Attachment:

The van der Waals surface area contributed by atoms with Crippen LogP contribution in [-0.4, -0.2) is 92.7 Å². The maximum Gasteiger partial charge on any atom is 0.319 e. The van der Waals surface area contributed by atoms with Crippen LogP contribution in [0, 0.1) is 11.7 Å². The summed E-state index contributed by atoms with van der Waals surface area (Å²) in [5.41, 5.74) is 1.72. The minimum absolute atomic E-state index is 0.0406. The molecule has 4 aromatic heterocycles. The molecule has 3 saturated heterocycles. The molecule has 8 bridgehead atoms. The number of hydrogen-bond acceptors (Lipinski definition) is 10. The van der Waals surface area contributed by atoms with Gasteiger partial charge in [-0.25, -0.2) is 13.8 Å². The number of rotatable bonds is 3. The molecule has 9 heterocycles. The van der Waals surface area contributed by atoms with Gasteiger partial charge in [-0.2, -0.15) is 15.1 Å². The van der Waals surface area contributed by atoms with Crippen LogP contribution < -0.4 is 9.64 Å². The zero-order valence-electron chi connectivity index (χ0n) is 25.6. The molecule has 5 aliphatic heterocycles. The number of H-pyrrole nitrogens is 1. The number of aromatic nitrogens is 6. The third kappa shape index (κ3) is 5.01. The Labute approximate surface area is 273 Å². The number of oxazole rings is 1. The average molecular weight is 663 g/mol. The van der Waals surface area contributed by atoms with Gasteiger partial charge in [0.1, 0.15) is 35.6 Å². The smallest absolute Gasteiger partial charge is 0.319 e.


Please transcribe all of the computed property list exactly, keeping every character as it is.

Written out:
The van der Waals surface area contributed by atoms with Crippen LogP contribution in [-0.4, -0.2) is 92.7 Å². The maximum Gasteiger partial charge on any atom is 0.319 e. The van der Waals surface area contributed by atoms with Crippen LogP contribution in [0, 0.1) is 11.7 Å². The summed E-state index contributed by atoms with van der Waals surface area (Å²) in [5.41, 5.74) is 1.72. The minimum absolute atomic E-state index is 0.0406. The molecule has 4 aromatic heterocycles. The molecule has 3 saturated heterocycles. The molecule has 8 bridgehead atoms. The number of hydrogen-bond acceptors (Lipinski definition) is 10. The van der Waals surface area contributed by atoms with Gasteiger partial charge in [-0.25, -0.2) is 13.8 Å². The number of rotatable bonds is 3. The molecule has 9 heterocycles. The van der Waals surface area contributed by atoms with Gasteiger partial charge in [-0.2, -0.15) is 15.1 Å². The van der Waals surface area contributed by atoms with Crippen LogP contribution < -0.4 is 9.64 Å². The zero-order valence-electron chi connectivity index (χ0n) is 25.6. The molecule has 5 aliphatic heterocycles. The number of H-pyrrole nitrogens is 1. The number of aromatic nitrogens is 6. The third kappa shape index (κ3) is 5.01. The Labute approximate surface area is 273 Å². The number of oxazole rings is 1. The average molecular weight is 663 g/mol. The van der Waals surface area contributed by atoms with Gasteiger partial charge in [0.1, 0.15) is 35.6 Å². The smallest absolute Gasteiger partial charge is 0.319 e.